This considerably smaller amount of data can not be archived onto something like Amazon’s Glacier and worried about at a later date.

This may seem like a trivial amount of data to worry about, but keep in mind that this is a DAILY snapshot, and one of several tables. At 12MB a day in PostgreSQL, one year of data takes over 4GB of space on a system that is treated for high-priority data backups. This strategy turns that year of snapshots into under 300MB of information that can be warehoused on 3rd party systems. This saves us a lot of time and even more money! In our situation, this strategy is applied to multiple tables. Most importantly, the benefits cascade across our entire system as we free up space and resources.

These numbers could be improved upon further by finding an optimal sort order, or even using custom compression algorithms (such as storing the deltas between columns, then compressing). This was written to illustrate a quick way to easily optimize archived data storage.

The results:

Format Compression Sorted? Size % csv+date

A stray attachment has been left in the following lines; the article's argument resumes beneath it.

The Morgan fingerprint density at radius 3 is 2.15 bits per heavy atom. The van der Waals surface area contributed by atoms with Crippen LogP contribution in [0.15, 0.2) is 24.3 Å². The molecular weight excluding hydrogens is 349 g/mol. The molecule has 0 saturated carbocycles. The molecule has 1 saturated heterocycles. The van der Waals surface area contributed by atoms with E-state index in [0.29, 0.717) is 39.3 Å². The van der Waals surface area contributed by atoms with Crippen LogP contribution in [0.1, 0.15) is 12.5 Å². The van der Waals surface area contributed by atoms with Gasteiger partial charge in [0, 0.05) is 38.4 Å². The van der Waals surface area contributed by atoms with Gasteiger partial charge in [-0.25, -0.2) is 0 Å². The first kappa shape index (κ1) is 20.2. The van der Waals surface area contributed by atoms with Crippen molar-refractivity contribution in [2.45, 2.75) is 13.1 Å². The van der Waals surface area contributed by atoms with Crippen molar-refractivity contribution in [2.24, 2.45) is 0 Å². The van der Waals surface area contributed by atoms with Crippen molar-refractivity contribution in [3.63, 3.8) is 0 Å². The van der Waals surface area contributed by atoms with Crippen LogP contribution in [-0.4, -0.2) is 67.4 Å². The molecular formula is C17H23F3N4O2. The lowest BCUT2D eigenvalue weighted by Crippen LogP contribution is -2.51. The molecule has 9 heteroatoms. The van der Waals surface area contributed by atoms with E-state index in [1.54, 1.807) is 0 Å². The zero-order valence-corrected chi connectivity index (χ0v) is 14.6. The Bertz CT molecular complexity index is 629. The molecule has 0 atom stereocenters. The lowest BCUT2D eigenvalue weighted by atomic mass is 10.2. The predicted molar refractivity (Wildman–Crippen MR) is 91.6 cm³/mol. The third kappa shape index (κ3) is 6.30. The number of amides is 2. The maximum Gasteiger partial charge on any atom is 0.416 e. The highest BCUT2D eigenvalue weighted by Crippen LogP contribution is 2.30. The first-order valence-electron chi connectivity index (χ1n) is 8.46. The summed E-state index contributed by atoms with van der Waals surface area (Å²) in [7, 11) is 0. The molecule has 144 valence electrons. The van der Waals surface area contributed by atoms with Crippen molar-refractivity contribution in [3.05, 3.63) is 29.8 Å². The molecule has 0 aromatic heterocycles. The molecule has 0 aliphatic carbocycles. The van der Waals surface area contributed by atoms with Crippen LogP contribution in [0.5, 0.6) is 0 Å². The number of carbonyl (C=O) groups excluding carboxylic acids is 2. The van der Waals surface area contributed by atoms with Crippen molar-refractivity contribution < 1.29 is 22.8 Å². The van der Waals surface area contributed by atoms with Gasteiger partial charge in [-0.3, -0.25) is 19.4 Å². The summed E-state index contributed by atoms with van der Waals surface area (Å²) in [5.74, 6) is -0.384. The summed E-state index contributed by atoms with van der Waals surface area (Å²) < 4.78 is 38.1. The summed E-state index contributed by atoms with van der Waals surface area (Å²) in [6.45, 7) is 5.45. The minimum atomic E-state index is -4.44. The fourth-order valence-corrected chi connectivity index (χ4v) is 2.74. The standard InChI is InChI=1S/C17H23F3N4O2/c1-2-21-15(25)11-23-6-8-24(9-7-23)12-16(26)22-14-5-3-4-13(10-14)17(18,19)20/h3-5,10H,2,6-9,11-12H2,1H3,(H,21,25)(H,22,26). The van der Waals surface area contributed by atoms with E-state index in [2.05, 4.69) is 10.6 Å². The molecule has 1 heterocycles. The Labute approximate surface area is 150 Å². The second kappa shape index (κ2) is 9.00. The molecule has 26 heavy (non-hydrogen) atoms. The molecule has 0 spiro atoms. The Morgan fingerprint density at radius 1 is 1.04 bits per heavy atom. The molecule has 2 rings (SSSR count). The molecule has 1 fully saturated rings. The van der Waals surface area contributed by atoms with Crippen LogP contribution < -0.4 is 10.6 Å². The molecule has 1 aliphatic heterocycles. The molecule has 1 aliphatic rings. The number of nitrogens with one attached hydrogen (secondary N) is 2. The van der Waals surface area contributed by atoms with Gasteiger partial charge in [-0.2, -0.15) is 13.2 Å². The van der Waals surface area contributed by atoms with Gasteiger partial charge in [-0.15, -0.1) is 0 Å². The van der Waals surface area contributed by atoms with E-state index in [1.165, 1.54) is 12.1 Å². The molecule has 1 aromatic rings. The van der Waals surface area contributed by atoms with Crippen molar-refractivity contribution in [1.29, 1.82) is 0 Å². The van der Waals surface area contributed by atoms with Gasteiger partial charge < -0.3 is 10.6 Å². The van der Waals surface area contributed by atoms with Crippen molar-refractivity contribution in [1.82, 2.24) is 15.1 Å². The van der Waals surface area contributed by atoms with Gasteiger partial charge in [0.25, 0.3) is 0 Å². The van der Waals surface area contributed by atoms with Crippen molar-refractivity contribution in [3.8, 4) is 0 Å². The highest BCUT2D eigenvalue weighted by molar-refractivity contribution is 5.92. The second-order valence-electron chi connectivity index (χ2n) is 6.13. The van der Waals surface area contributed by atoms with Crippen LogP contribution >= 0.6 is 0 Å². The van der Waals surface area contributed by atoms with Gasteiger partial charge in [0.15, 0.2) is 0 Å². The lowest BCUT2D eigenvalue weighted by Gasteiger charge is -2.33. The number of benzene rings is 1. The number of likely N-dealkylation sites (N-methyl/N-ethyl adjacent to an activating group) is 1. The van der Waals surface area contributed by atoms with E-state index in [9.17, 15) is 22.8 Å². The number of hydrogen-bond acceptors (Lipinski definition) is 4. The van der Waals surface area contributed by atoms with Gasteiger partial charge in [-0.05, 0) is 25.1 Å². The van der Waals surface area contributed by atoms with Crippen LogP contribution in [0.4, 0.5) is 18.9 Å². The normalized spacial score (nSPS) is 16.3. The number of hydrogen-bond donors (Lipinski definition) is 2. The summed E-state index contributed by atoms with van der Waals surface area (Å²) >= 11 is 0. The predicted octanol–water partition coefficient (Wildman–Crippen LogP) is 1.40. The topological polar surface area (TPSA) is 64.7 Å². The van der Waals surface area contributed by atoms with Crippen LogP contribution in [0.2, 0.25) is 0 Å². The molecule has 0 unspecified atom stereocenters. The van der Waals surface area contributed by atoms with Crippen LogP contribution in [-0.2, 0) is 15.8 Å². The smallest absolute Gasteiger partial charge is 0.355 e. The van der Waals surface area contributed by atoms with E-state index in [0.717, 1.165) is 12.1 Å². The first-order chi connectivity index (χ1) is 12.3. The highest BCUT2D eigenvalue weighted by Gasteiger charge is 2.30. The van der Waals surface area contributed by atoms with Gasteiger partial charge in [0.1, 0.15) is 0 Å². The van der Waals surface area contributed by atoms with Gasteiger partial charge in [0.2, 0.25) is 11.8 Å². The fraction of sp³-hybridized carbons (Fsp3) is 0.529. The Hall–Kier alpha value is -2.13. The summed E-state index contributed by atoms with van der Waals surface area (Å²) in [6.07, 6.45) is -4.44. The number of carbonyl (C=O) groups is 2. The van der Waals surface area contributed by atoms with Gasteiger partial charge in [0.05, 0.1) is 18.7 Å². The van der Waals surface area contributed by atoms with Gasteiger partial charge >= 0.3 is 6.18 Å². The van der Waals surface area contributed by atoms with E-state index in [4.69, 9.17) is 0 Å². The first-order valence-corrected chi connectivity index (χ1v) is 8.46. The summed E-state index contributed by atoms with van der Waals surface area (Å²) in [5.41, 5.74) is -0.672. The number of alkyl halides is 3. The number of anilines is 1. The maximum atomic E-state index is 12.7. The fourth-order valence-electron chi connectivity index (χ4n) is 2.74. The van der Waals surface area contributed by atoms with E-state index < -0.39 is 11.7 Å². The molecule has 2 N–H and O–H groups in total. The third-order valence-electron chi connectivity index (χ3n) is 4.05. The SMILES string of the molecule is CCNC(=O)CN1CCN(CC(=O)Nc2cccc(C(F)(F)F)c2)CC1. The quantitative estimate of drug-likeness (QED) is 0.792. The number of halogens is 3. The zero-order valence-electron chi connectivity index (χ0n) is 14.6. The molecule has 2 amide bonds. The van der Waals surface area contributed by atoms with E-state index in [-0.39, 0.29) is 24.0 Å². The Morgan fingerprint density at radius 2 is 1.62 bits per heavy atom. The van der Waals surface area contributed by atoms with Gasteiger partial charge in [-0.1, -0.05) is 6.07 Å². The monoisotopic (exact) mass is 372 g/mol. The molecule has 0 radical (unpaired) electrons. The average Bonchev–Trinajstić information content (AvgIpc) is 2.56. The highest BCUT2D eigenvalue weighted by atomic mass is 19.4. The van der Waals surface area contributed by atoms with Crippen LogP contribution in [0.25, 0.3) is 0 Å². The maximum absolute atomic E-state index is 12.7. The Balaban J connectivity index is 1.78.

csv+date 12594673 100
row csv 7556804 60
row csv zip 2985257 23.7
row csv xz 2362719 18.8
row csv Yes 7556804 60
row csv zip Yes 1867502 14.8
row csv xz Yes 1280996 10.2
col csv Yes 7556804 60
col csv zip Yes 1425585 11.3
col csv xz Yes 804960 6.4

Note: I purposefully wrote out the ASC on the sql sorting above, because the sort order (and column order) does actually factor into the compression ratio. On my dataset, this particular column and sort order worked the best — but that could change based on the underlying data.

The Dangers of URL Shorteners

In preparation for the next release, I just did an audit of all the errors that Aptise/Cliquedin encountered while indexing content.

Out of a few million URLs, there were 35k “well formed” urls that couldn’t be parsed due to “critical errors”.

Most of these 35k errors are due to URL shorteners. A small percentage of them are from shorteners that have dead/broken links. A much larger percentage of them are from shorteners that just do not seem to perform well at all.

I hate saying bad things about any company, but speaking as a former publisher — I feel the need to talk bluntly about this type of stuff. After pulling out some initial findings, I ran more tests on the bad urls from multiple unrelated IP addresses to make sure I wasn’t being singled out for “suspicious” activity. Unfortunately, the behavior was consistent.

The worst offenders are:

* wp.me from WordPress
* ctx.ly from Adobe Social Marketing
* trib.al from SocialFlow when used with custom domains fom Bitly